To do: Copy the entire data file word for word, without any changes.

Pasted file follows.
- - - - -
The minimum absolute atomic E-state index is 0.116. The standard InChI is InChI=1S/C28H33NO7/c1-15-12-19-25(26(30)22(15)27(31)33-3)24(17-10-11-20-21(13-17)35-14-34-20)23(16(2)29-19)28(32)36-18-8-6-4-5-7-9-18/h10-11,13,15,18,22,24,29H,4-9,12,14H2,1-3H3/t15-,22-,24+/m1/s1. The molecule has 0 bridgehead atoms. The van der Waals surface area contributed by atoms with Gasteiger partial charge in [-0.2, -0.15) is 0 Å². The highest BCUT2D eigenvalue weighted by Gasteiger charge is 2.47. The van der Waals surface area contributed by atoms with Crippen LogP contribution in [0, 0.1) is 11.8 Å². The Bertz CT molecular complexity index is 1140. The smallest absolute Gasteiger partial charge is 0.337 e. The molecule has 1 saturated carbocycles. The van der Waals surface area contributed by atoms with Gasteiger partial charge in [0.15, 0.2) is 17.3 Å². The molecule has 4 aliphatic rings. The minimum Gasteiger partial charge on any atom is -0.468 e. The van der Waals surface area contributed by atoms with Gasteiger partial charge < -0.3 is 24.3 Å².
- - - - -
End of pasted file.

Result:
The minimum absolute atomic E-state index is 0.116. The standard InChI is InChI=1S/C28H33NO7/c1-15-12-19-25(26(30)22(15)27(31)33-3)24(17-10-11-20-21(13-17)35-14-34-20)23(16(2)29-19)28(32)36-18-8-6-4-5-7-9-18/h10-11,13,15,18,22,24,29H,4-9,12,14H2,1-3H3/t15-,22-,24+/m1/s1. The molecule has 0 bridgehead atoms. The van der Waals surface area contributed by atoms with Gasteiger partial charge in [-0.2, -0.15) is 0 Å². The highest BCUT2D eigenvalue weighted by Gasteiger charge is 2.47. The van der Waals surface area contributed by atoms with Crippen LogP contribution in [0, 0.1) is 11.8 Å². The Bertz CT molecular complexity index is 1140. The smallest absolute Gasteiger partial charge is 0.337 e. The molecule has 1 saturated carbocycles. The van der Waals surface area contributed by atoms with Gasteiger partial charge in [0.15, 0.2) is 17.3 Å². The molecule has 4 aliphatic rings. The minimum Gasteiger partial charge on any atom is -0.468 e. The van der Waals surface area contributed by atoms with Gasteiger partial charge < -0.3 is 24.3 Å².